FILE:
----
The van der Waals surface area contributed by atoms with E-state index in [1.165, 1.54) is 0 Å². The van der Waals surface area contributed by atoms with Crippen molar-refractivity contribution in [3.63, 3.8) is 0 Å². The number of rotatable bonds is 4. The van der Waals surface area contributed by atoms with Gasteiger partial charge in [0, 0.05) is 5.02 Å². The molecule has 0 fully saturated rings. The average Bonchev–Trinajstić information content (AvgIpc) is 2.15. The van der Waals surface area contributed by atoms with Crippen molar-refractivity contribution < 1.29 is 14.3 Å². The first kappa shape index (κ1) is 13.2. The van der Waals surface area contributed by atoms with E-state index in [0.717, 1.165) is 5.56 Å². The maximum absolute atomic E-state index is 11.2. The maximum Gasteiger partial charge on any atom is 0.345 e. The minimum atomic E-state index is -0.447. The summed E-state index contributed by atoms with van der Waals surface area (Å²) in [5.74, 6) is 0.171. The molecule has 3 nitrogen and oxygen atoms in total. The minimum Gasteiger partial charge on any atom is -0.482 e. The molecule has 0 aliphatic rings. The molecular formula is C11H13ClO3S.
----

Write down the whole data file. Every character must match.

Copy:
The van der Waals surface area contributed by atoms with E-state index in [1.165, 1.54) is 0 Å². The van der Waals surface area contributed by atoms with Crippen molar-refractivity contribution in [3.63, 3.8) is 0 Å². The number of rotatable bonds is 4. The van der Waals surface area contributed by atoms with Gasteiger partial charge in [0, 0.05) is 5.02 Å². The molecule has 0 fully saturated rings. The average Bonchev–Trinajstić information content (AvgIpc) is 2.15. The van der Waals surface area contributed by atoms with Crippen molar-refractivity contribution < 1.29 is 14.3 Å². The first kappa shape index (κ1) is 13.2. The van der Waals surface area contributed by atoms with E-state index in [0.717, 1.165) is 5.56 Å². The maximum absolute atomic E-state index is 11.2. The maximum Gasteiger partial charge on any atom is 0.345 e. The minimum atomic E-state index is -0.447. The summed E-state index contributed by atoms with van der Waals surface area (Å²) in [5.74, 6) is 0.171. The molecule has 3 nitrogen and oxygen atoms in total. The minimum Gasteiger partial charge on any atom is -0.482 e. The molecule has 0 aliphatic rings. The molecular formula is C11H13ClO3S.